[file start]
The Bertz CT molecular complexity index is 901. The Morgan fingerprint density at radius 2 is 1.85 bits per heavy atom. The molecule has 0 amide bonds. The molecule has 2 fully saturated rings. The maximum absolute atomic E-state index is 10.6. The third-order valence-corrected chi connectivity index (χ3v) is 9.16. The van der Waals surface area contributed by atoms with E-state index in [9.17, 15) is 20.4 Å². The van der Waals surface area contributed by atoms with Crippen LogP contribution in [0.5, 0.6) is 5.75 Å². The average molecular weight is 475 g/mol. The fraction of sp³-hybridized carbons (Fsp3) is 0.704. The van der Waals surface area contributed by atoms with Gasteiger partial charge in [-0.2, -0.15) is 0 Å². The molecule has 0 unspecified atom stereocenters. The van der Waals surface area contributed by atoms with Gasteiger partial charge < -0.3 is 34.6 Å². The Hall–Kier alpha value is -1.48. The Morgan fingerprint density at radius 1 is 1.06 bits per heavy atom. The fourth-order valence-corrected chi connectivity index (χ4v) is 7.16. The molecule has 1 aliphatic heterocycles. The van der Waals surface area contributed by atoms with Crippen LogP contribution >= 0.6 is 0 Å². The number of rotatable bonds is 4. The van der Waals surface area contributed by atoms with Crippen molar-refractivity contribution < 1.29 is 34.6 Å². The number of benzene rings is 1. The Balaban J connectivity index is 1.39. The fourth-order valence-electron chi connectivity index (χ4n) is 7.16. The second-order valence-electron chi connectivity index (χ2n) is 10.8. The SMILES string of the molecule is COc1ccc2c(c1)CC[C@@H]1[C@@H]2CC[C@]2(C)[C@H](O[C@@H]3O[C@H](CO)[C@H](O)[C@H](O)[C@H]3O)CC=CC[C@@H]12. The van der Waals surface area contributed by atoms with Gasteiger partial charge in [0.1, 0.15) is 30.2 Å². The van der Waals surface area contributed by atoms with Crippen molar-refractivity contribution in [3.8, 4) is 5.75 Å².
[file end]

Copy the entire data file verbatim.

The Bertz CT molecular complexity index is 901. The Morgan fingerprint density at radius 2 is 1.85 bits per heavy atom. The molecule has 0 amide bonds. The molecule has 2 fully saturated rings. The maximum absolute atomic E-state index is 10.6. The third-order valence-corrected chi connectivity index (χ3v) is 9.16. The van der Waals surface area contributed by atoms with E-state index in [9.17, 15) is 20.4 Å². The van der Waals surface area contributed by atoms with Crippen LogP contribution in [0.5, 0.6) is 5.75 Å². The average molecular weight is 475 g/mol. The fraction of sp³-hybridized carbons (Fsp3) is 0.704. The van der Waals surface area contributed by atoms with Gasteiger partial charge in [-0.2, -0.15) is 0 Å². The molecule has 0 unspecified atom stereocenters. The van der Waals surface area contributed by atoms with Gasteiger partial charge < -0.3 is 34.6 Å². The Hall–Kier alpha value is -1.48. The Morgan fingerprint density at radius 1 is 1.06 bits per heavy atom. The fourth-order valence-corrected chi connectivity index (χ4v) is 7.16. The molecule has 1 aliphatic heterocycles. The van der Waals surface area contributed by atoms with Crippen LogP contribution >= 0.6 is 0 Å². The number of rotatable bonds is 4. The van der Waals surface area contributed by atoms with Crippen molar-refractivity contribution < 1.29 is 34.6 Å². The number of benzene rings is 1. The Balaban J connectivity index is 1.39. The fourth-order valence-electron chi connectivity index (χ4n) is 7.16. The second-order valence-electron chi connectivity index (χ2n) is 10.8. The SMILES string of the molecule is COc1ccc2c(c1)CC[C@@H]1[C@@H]2CC[C@]2(C)[C@H](O[C@@H]3O[C@H](CO)[C@H](O)[C@H](O)[C@H]3O)CC=CC[C@@H]12. The van der Waals surface area contributed by atoms with Gasteiger partial charge in [0.1, 0.15) is 30.2 Å². The van der Waals surface area contributed by atoms with Crippen molar-refractivity contribution in [3.8, 4) is 5.75 Å².